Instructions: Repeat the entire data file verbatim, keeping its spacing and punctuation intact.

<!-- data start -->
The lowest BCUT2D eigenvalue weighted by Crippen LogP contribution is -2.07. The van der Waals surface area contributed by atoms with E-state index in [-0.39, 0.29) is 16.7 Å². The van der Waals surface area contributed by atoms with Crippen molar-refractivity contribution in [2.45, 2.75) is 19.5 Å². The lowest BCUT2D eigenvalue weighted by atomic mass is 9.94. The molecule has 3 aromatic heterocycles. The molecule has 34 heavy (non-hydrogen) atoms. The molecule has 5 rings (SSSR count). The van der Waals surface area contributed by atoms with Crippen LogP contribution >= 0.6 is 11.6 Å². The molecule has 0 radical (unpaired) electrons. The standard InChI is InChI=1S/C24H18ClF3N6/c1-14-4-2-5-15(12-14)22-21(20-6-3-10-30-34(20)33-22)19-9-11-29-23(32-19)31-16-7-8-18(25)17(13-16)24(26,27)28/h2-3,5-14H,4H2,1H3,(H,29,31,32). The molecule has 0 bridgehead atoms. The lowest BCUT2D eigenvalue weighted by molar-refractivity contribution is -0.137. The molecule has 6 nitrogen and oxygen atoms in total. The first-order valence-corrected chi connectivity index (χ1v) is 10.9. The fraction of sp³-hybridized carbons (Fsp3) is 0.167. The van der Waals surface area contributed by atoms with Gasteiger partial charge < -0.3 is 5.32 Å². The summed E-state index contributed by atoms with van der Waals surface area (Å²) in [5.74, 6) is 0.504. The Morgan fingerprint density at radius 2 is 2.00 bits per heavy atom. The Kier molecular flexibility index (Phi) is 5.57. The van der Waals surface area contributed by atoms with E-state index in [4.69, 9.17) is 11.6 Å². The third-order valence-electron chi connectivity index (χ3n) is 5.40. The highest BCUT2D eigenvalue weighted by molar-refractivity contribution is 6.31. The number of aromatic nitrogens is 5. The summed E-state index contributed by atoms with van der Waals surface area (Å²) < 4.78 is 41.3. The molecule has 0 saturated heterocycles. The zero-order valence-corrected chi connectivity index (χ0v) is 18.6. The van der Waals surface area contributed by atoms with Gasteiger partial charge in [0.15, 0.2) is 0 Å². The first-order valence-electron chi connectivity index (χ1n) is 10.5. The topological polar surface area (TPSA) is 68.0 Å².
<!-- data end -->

The lowest BCUT2D eigenvalue weighted by Crippen LogP contribution is -2.07. The van der Waals surface area contributed by atoms with E-state index in [-0.39, 0.29) is 16.7 Å². The van der Waals surface area contributed by atoms with Crippen molar-refractivity contribution in [2.45, 2.75) is 19.5 Å². The lowest BCUT2D eigenvalue weighted by atomic mass is 9.94. The molecule has 3 aromatic heterocycles. The molecule has 34 heavy (non-hydrogen) atoms. The molecule has 5 rings (SSSR count). The van der Waals surface area contributed by atoms with Crippen LogP contribution >= 0.6 is 11.6 Å². The molecule has 0 radical (unpaired) electrons. The standard InChI is InChI=1S/C24H18ClF3N6/c1-14-4-2-5-15(12-14)22-21(20-6-3-10-30-34(20)33-22)19-9-11-29-23(32-19)31-16-7-8-18(25)17(13-16)24(26,27)28/h2-3,5-14H,4H2,1H3,(H,29,31,32). The molecule has 0 bridgehead atoms. The lowest BCUT2D eigenvalue weighted by molar-refractivity contribution is -0.137. The molecule has 6 nitrogen and oxygen atoms in total. The first-order valence-corrected chi connectivity index (χ1v) is 10.9. The fraction of sp³-hybridized carbons (Fsp3) is 0.167. The van der Waals surface area contributed by atoms with Gasteiger partial charge < -0.3 is 5.32 Å². The summed E-state index contributed by atoms with van der Waals surface area (Å²) in [5.74, 6) is 0.504. The Morgan fingerprint density at radius 2 is 2.00 bits per heavy atom. The Kier molecular flexibility index (Phi) is 5.57. The van der Waals surface area contributed by atoms with E-state index in [4.69, 9.17) is 11.6 Å². The third-order valence-electron chi connectivity index (χ3n) is 5.40. The highest BCUT2D eigenvalue weighted by molar-refractivity contribution is 6.31. The number of aromatic nitrogens is 5. The summed E-state index contributed by atoms with van der Waals surface area (Å²) < 4.78 is 41.3. The molecule has 0 saturated heterocycles. The zero-order valence-corrected chi connectivity index (χ0v) is 18.6. The van der Waals surface area contributed by atoms with Gasteiger partial charge in [0.15, 0.2) is 0 Å². The first-order valence-electron chi connectivity index (χ1n) is 10.5. The topological polar surface area (TPSA) is 68.0 Å².